Before the much-heralded women’s liberation movement of the 1960s and ’70s, there was the lesser-known women’s movement out of darkness in the 1930s and ’40s—better known as rural electrification.
Men piked poles and strung wire, but women trooped to organizational meetings and raised their hands when seats on committees and boards of directors needed to be filled. They pushed reluctant husbands to pay the $5 membership fee to join an electric co-op and see it through to success.
Women were motivated to get central station electricity in their homes because they, by most measures, had the harder life. They bore and raised children without lights or indoor plumbing. They cooked meals over a woodstove on sweltering summer days, washed clothes by hand, and swept dusty wood floors with calloused hands so often, it seemed to their husbands and children they never put the broom down.
Rural anthropologist Deborah Fink points to the inequality of family farm work. Women worked all the time, while men’s work was often seasonal, giving them time to participate in other activities. Farm wives were also more isolated; they didn’t go into town as often as their husbands.
Imagine how an electric range, a clothes washer, and a radio could shift that relationship.
Nebraska Senator George Norris, the legislative “father” of the Rural Electrification Act of 1936, grew up around these women and noted in his autobiography: “I could close my eyes and recall the innumerable scenes of the harvest and the unending punishing tasks performed by hundreds of thousands of women, growing old prematurely; dying before their time; conscious of the great gap between their lives and the lives of those whom the accident of birth or choice placed in the towns and cities.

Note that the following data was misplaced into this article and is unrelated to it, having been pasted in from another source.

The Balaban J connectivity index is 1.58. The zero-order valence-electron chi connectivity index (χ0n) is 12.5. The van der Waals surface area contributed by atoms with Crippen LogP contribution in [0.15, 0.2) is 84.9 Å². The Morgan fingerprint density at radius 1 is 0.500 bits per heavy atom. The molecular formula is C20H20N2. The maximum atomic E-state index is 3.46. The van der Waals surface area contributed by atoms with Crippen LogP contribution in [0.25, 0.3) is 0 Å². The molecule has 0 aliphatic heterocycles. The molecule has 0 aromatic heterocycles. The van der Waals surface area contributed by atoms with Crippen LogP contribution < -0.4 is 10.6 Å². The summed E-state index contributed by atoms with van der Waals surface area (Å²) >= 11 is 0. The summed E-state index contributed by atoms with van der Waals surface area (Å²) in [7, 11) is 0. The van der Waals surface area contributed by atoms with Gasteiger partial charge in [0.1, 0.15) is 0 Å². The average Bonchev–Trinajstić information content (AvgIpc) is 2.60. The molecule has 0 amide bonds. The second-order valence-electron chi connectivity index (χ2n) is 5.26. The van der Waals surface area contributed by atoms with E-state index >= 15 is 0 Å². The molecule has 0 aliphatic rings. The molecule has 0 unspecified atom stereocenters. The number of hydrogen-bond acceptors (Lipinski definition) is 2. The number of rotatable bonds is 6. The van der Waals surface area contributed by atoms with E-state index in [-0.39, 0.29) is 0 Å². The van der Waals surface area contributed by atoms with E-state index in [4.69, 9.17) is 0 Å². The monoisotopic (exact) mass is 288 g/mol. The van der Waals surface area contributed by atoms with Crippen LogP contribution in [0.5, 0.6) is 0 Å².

“Why shouldn’t I have been interested in the emancipation of hundreds of thousands of farm women?”
NRECA and co-ops across the country have documented what this emancipation felt and looked like.
Congressman Clyde Ellis, later NRECA’s first chief executive, went home to Garfield, Ark., on the day in 1940 when Ozarks Electric Cooperative turned the lights on. “I wanted to be at my parents’ house when electricity came,” he’d said. “When they finally came on, the lights just barely glowed. I remember my mother smiling. When they came on full, tears started to run down her cheeks.”
Meanwhile, another story from the time tells of a small farmhouse in Missouri where a woman ignored the naked lightbulb hanging from the parlor ceiling and ran into the kitchen, where her new refrigerator had stood for a month waiting for electric current. When she opened the door and saw the little light inside come on, she burst into tears.
A refrigerator was one of the first household appliances purchased by co-op families. They also bought washing machines, vacuum cleaners, toasters, water pumps, ranges, sewing machines, irons, and radios. The last two were the most popular appliances early on, probably because irons were relatively cheap, and isolation from town life and the news and entertainment of the wider world was a major drawback of farm life before electrification.
For women unfamiliar with how electricity could make their lives easier, there was Louisan Mamer and the other home economists that the Rural Electrification Administration (REA) sent out on the road. Mamer was one of the best-known “performers” at the REA Farm Equipment Show, or what became known as the “REA Circus.”
Begun as an experiment in October 1938, the circus made 12 two-day stops in Iowa and 10 in Nebraska before the tents and demonstration props and appliances were loaded onto the trucks for the drive back to Washington, D.C.
The show visited 26 other states over the next three years, reaching a million farm families. “It was successful beyond its most ardent supporters’ dreams,” Dick Pence and Pat Dahl wrote in NRECA’s 1984 book The Next Greatest Thing.
There were plenty of things for men to see at the show: dairy equipment, motors for sawing and grinding, water pumps. But readers get the feeling from the old photos and the descriptions in the book that women were the most enthusiastic attendees.
Rural women were on the move in those years leading up to World War II. They, above all others, understood that electrification would be life-changing.